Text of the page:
Fortune Cookie Friday: When All Is Said and Done
Every morning I say a quick prayer of thanks for having the opportunity to live another day. If I had a choice on how to pass away, it would be while sleeping. So each new morning means the Almighty isn’t through with me just yet. I also like to convince myself that every day will be great. “Today is a new day, Angela. You are going to shine.” As much as I need to be my head cheerleader, I shouldn’t get too far ahead of myself.
Every day has an equal chance of turning out good, bad, or a combination of both. In my version of optimistic statistics, it’s 50/50. I know; my math doesn’t add up but hear me out for a moment.
If you are a regular reader of my Fortune Cookie Friday posts, you know that I encourage others to take everything with a grain of salt, and try to recognize that many of the bad things that happen to us aren’t that bad—or at least better than we initially make them out to be.
When I have a day of conflicting good and bad, I try to learn from it. My combination day will usually sway towards the good, hence the 50/50. Even the bad days give me a little good sometimes. Using my optimistic statistics, I could say that every day is a good day, but we need to experience pain in our lives, or we wouldn’t truly appreciate the pleasure.
Crazy math aside, being optimistic is helpful, but we also have to be realistic. It is okay to hope for a good day, but be careful when and how you want to celebrate those wonders of life. When it comes to proclaiming how jovial you are over something, it’s best to wait until the right moment. Judge too soon, and you may regret it.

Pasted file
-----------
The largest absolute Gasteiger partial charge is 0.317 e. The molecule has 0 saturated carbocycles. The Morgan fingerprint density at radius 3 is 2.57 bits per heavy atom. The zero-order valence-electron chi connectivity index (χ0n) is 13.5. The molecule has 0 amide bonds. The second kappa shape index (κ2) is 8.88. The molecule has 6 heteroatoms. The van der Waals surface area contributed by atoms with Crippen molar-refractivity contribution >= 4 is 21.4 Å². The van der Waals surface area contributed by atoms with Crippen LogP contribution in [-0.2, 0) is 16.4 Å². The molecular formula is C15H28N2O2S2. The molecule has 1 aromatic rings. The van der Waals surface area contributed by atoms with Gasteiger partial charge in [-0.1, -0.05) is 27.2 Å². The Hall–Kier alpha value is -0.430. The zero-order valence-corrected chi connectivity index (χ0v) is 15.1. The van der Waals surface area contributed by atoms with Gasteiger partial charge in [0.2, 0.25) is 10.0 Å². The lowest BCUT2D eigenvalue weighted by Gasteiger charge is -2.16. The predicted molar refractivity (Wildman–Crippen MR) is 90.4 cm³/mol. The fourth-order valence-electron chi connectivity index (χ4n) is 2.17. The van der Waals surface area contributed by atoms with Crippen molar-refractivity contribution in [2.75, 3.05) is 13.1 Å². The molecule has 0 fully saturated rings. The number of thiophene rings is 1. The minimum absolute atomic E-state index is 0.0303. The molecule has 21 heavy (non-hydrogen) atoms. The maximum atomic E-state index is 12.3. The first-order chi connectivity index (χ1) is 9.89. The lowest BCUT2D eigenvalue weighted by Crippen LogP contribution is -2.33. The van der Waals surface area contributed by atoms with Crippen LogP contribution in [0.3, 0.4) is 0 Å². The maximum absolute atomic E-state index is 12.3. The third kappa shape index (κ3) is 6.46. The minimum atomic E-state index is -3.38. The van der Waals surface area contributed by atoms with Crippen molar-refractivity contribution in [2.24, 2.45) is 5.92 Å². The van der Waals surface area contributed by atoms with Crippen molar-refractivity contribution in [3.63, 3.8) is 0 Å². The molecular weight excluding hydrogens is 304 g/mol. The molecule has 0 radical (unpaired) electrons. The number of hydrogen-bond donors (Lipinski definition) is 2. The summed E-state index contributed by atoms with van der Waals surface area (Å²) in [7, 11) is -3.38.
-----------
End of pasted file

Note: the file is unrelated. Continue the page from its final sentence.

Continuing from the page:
There are numerous idiom versions of today’s fortune.
- Don’t count chickens before they hatch.
- The die hasn’t been cast (yet).
- One must not be too hasty in one’s rejoicing.
- It ain’t over till the fat lady sings.
- Don’t sell your ox till you’ve found a horse.
- Don’t jinx it.
- Keep the champagne on ice.
A lot can happen before the day is done. The last thing we want to do is have our jubilation cut short by unexpected woe. When we do well on a test or task, a little self-congratulation can be beneficial. It can help us continue in good spirit. But we must be careful because relishing in those moments too much is like holding a shiny red balloon. The string can slip through your fingers before you realize it, and you are left empty-handed watching your treasure float away.
We may be eager to show our gratitude for a good moment, but it is also polite to hold off immense merriment. Not everyone around us may be having as good of a day. It is certainly better sportsmanship. No one likes a sore winner. It is best to wait for the clock to run out before you pour the water on the coach.
Our this-is-the-best-day-ever-attitude needs to come when we rest our heads on the pillow at night. This waiting gives us time to thoroughly review and assess the whole day, the good and bad. Since we aren’t distracted by the next thing happening in our day, we can fully appreciate the good that blessed us. Recapping those precious moments in the day right before bed can also help us relax into a comfortable sleep.
Once we’ve relived the revelry of our fabulous moments, and taken the time to learn from the not-so-grand ones, we can close our eyes, take a deep breath, and give thanks for another successful, satisfying day.